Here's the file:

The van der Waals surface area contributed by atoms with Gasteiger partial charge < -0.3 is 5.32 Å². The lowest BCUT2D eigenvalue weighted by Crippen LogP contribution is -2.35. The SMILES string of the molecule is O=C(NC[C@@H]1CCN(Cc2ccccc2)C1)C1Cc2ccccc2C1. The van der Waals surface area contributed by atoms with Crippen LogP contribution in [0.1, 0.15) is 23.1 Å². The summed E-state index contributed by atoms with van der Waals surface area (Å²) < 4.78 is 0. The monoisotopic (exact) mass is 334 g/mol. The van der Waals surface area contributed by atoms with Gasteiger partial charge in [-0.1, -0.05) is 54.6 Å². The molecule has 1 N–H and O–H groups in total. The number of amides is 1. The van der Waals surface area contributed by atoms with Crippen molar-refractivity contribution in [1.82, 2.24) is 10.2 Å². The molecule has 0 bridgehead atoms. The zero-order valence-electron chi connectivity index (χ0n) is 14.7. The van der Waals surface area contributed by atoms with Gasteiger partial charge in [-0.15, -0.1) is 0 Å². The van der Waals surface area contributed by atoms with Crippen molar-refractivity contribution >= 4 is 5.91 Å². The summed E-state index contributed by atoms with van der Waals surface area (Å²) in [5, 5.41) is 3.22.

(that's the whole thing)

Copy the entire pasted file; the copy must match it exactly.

The van der Waals surface area contributed by atoms with Gasteiger partial charge < -0.3 is 5.32 Å². The lowest BCUT2D eigenvalue weighted by Crippen LogP contribution is -2.35. The SMILES string of the molecule is O=C(NC[C@@H]1CCN(Cc2ccccc2)C1)C1Cc2ccccc2C1. The van der Waals surface area contributed by atoms with Crippen LogP contribution in [0.1, 0.15) is 23.1 Å². The summed E-state index contributed by atoms with van der Waals surface area (Å²) < 4.78 is 0. The monoisotopic (exact) mass is 334 g/mol. The van der Waals surface area contributed by atoms with Gasteiger partial charge in [-0.1, -0.05) is 54.6 Å². The molecule has 1 N–H and O–H groups in total. The number of amides is 1. The van der Waals surface area contributed by atoms with Crippen molar-refractivity contribution in [1.82, 2.24) is 10.2 Å². The molecule has 0 bridgehead atoms. The zero-order valence-electron chi connectivity index (χ0n) is 14.7. The van der Waals surface area contributed by atoms with Gasteiger partial charge in [-0.15, -0.1) is 0 Å². The van der Waals surface area contributed by atoms with Crippen molar-refractivity contribution >= 4 is 5.91 Å². The summed E-state index contributed by atoms with van der Waals surface area (Å²) in [5, 5.41) is 3.22.